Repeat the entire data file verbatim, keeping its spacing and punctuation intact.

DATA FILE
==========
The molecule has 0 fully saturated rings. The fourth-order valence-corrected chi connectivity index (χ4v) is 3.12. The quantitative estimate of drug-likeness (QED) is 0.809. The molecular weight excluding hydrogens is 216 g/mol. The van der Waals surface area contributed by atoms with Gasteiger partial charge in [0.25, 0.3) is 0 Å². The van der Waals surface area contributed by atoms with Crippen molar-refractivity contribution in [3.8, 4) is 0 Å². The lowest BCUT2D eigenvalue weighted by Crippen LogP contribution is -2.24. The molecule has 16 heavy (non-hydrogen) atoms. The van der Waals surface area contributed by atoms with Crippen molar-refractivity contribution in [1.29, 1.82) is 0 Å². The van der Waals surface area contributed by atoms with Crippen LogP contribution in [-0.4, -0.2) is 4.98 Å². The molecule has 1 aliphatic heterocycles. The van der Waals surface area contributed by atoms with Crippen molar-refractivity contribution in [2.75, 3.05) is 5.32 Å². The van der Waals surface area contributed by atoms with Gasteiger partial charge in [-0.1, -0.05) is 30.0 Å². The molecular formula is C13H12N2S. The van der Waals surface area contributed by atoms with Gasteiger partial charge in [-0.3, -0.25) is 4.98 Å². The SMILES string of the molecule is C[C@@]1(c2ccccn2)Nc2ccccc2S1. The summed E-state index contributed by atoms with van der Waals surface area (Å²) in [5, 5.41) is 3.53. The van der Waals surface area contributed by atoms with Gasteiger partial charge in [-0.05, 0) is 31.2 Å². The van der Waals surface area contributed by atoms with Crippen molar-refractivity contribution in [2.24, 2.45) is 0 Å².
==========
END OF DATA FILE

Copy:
The molecule has 0 fully saturated rings. The fourth-order valence-corrected chi connectivity index (χ4v) is 3.12. The quantitative estimate of drug-likeness (QED) is 0.809. The molecular weight excluding hydrogens is 216 g/mol. The van der Waals surface area contributed by atoms with Gasteiger partial charge in [0.25, 0.3) is 0 Å². The van der Waals surface area contributed by atoms with Crippen molar-refractivity contribution in [3.8, 4) is 0 Å². The lowest BCUT2D eigenvalue weighted by Crippen LogP contribution is -2.24. The molecule has 16 heavy (non-hydrogen) atoms. The van der Waals surface area contributed by atoms with Crippen molar-refractivity contribution in [1.29, 1.82) is 0 Å². The van der Waals surface area contributed by atoms with Crippen LogP contribution in [-0.4, -0.2) is 4.98 Å². The molecule has 1 aliphatic heterocycles. The van der Waals surface area contributed by atoms with Crippen molar-refractivity contribution in [2.75, 3.05) is 5.32 Å². The van der Waals surface area contributed by atoms with Gasteiger partial charge in [-0.1, -0.05) is 30.0 Å². The molecular formula is C13H12N2S. The van der Waals surface area contributed by atoms with Gasteiger partial charge in [-0.3, -0.25) is 4.98 Å². The SMILES string of the molecule is C[C@@]1(c2ccccn2)Nc2ccccc2S1. The summed E-state index contributed by atoms with van der Waals surface area (Å²) in [5, 5.41) is 3.53. The van der Waals surface area contributed by atoms with Gasteiger partial charge in [-0.05, 0) is 31.2 Å². The van der Waals surface area contributed by atoms with Crippen molar-refractivity contribution in [2.24, 2.45) is 0 Å².